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Breaking the mold: Art class teaches inmates the value of quiet time
By Jason Lesley
The hands on a clock in the Georgetown County Detention Center re-entry program art room are stopped at 3:58. Time is not that important here, only that it passes.
These men have been in jail for years — some have years more to go — but they are going to be free one day, and Sheriff Lane Cribb doesn’t want them to return. For the past seven years, Debbie Barr has run the sheriff’s program that prepares inmates to re-enter the world. Of the 128 graduates, none has ever been reincarcerated. Having and holding a job is the most important thing for these men, but success on the outside takes subtle skills too. That’s where this art class comes in.
Carla Minervini, owner of All Fired Up, a pottery studio in the Island Shops at Pawleys Island, doesn’t expect any masterpieces from her Monday night classes at the Georgetown County Detention Center.
It’s not about the art, she tells a dozen inmates in the program. It’s about spending quiet, contemplative time.
“I know what it does for people in my studio,” Minervini said, “I watch moms and kids have this great experience. I didn’t open my studio because people are going to make some fantastic art. I opened it because I wanted to sell time together.”
Minervini rediscovered the benefits of the craft while visiting her daughter in Gainesville, Fla. “She said, ‘Let’s go paint pottery.’ We used to do that when she was little. I had such an incredible hour with her in quiet conversation. I felt so close and so connected to her life for that short time, and I said I want to bring this to Pawleys Island.”
Minervini got involved with the re-entry program when inmates painted bowls and plates for Habitat for Humanity’s Souper Bowl. “No doubt about it,” she said, “that was a fabulous form of therapy: relaxing, calming, thinking, planning, everything about it. Your blood pressure goes down, and you get to use your creative skills.”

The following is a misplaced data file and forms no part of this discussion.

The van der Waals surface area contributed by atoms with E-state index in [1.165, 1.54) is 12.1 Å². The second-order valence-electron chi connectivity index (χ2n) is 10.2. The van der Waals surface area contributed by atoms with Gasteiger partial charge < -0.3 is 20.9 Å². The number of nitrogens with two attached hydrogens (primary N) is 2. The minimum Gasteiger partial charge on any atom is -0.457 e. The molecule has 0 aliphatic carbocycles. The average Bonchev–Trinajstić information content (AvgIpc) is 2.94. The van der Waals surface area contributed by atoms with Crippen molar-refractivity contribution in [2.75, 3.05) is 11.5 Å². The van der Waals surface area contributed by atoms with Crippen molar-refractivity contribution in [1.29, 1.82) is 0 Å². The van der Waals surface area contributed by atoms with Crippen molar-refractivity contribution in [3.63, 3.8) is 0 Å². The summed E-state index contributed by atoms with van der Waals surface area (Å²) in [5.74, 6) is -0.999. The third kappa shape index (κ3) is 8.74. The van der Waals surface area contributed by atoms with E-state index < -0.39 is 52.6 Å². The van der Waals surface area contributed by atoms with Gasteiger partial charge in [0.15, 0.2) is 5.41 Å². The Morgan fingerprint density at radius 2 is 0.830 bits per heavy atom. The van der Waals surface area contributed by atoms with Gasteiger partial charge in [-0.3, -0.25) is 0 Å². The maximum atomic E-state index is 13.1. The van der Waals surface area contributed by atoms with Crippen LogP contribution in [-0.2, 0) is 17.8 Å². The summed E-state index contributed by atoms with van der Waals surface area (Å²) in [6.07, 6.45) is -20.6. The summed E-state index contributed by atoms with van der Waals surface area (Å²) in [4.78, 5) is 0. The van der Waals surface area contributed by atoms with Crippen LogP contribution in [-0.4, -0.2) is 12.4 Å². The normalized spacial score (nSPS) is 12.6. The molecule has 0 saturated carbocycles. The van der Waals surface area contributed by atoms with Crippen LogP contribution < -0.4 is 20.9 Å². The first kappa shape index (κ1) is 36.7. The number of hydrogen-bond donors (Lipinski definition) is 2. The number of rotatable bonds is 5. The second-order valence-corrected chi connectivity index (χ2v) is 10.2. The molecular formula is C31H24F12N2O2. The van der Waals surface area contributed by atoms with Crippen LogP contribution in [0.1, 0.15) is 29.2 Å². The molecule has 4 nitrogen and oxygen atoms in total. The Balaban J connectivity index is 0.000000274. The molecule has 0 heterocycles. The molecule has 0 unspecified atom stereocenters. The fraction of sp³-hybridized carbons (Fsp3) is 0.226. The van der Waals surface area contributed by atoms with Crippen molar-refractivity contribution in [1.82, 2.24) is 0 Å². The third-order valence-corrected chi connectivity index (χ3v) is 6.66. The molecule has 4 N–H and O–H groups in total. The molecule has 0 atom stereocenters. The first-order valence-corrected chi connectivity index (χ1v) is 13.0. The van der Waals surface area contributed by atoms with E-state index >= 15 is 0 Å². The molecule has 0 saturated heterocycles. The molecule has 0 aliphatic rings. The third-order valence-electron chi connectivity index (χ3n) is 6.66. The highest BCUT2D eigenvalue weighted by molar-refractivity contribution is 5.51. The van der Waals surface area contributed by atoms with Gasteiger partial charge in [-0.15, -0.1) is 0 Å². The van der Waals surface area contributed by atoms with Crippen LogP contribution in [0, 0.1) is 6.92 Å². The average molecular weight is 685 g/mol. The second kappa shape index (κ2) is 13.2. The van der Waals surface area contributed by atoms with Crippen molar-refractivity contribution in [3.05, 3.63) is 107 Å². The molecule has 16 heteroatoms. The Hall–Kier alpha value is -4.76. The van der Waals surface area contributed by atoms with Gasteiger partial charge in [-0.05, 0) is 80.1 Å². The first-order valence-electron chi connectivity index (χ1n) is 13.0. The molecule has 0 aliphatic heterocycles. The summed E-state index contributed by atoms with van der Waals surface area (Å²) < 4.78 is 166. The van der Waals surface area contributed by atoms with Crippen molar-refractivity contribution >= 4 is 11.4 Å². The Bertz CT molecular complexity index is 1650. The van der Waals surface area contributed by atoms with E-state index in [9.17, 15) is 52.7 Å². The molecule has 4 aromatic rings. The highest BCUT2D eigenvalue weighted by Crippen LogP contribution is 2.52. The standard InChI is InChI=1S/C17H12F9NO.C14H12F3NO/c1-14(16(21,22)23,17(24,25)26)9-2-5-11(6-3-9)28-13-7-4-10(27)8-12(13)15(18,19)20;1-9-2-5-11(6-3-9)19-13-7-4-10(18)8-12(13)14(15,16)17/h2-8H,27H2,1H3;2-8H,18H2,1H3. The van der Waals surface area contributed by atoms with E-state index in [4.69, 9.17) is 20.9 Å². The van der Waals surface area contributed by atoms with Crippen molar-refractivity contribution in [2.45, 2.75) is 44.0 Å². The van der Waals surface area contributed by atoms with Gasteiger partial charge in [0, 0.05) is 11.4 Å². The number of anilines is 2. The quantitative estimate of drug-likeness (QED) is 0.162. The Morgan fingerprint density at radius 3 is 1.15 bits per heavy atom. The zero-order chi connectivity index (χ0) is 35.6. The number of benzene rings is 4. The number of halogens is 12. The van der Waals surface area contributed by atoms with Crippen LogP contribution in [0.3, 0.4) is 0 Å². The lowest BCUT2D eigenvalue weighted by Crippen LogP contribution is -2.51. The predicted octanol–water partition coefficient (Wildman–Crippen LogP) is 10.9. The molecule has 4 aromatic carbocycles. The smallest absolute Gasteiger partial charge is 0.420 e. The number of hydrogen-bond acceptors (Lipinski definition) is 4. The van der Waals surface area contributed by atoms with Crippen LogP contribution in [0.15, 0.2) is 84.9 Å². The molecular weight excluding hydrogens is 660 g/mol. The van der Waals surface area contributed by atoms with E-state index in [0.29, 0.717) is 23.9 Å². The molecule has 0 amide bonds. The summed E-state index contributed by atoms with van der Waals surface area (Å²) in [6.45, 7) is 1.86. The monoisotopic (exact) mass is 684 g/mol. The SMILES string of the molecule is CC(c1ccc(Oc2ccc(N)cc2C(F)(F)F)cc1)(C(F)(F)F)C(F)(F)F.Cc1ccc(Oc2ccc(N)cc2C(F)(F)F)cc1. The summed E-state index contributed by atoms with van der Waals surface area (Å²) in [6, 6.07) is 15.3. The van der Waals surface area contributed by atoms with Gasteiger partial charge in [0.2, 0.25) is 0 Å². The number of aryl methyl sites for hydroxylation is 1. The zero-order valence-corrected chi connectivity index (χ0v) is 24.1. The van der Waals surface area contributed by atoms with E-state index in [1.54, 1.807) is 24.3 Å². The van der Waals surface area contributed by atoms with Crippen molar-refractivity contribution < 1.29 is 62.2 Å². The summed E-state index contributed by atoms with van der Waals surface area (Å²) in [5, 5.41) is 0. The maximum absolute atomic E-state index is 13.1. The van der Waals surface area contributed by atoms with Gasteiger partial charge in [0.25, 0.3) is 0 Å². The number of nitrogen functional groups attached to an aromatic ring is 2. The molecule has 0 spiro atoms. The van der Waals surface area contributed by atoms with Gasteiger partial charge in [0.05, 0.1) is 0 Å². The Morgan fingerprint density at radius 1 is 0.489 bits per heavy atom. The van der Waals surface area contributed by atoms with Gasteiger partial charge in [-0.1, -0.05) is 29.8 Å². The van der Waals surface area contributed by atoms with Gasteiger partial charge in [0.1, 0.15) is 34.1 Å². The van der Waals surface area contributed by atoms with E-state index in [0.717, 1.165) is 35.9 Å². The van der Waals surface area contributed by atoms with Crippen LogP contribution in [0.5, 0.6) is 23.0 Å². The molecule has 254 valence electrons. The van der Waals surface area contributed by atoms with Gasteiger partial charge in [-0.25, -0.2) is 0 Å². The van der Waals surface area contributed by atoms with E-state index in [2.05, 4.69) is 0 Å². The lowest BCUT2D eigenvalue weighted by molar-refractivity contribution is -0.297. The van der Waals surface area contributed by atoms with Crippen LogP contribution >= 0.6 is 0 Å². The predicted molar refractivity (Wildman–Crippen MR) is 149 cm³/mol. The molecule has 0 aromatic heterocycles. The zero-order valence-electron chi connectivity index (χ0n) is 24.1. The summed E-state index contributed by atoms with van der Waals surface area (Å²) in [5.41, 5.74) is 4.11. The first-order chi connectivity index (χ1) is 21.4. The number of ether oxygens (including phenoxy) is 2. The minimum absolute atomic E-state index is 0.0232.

Minervini donates her time and all the supplies for the pottery class. She takes the painted pottery to her shop for glazing and firing. The inmates will give the finished pieces, like this week’s cellphone holders, as gifts to visitors.
“Stuff like this and our life skills classes change their way of thinking,” Barr says.
She holds graduates of the program up as examples for the others. One who took automotive training owns a body shop with his own wreckers. Others have gotten jobs like the ones on a poster in the art room: mechanic, annual salary: $37,230; brick mason, $31,450; heating air conditioning and refrigeration, $47,980.
“A lot of them have been in for a long time” Barr says. “They get every kind of training. One has an associate degree in theology and wants to be a preacher. Six weeks before they get out, we look for employment specific to their skills, arrange housing and transportation. They go into a good paying job.”
Barr says the art program is new, springing from the inmates’ experience with painting bowls and plates for Habitat for Humanity’s Souper Bowl fundraiser. “That’s how I met Carla,” she says. “She came down one night and had a paint project for them, and it grew from there. They totally enjoy it. It’s an absolutely wonderful program.”
Minervini admires Barr’s dedication to these men. “She’s their rock, so to speak. It’s an amazing situation, between 12 and 15 guys I’ve seen in the program,” she says. “She’s been doing this 34 years and been with our detention center for seven years with zero returns. How phenomenal is that? These guys are out. They’re becoming functioning members of society after an awful experience. The only ones who can get into this program to grow and become better citizens are those who have repented and taken responsibility for their crimes. They are kind of grateful and say if this is what it took for me to become the man I’m supposed to be and the father I’m supposed to be, so be it. It’s a big education: seven years, 15 years, whatever. They’ve accepted it and found their spiritual souls. That’s why I want to help.”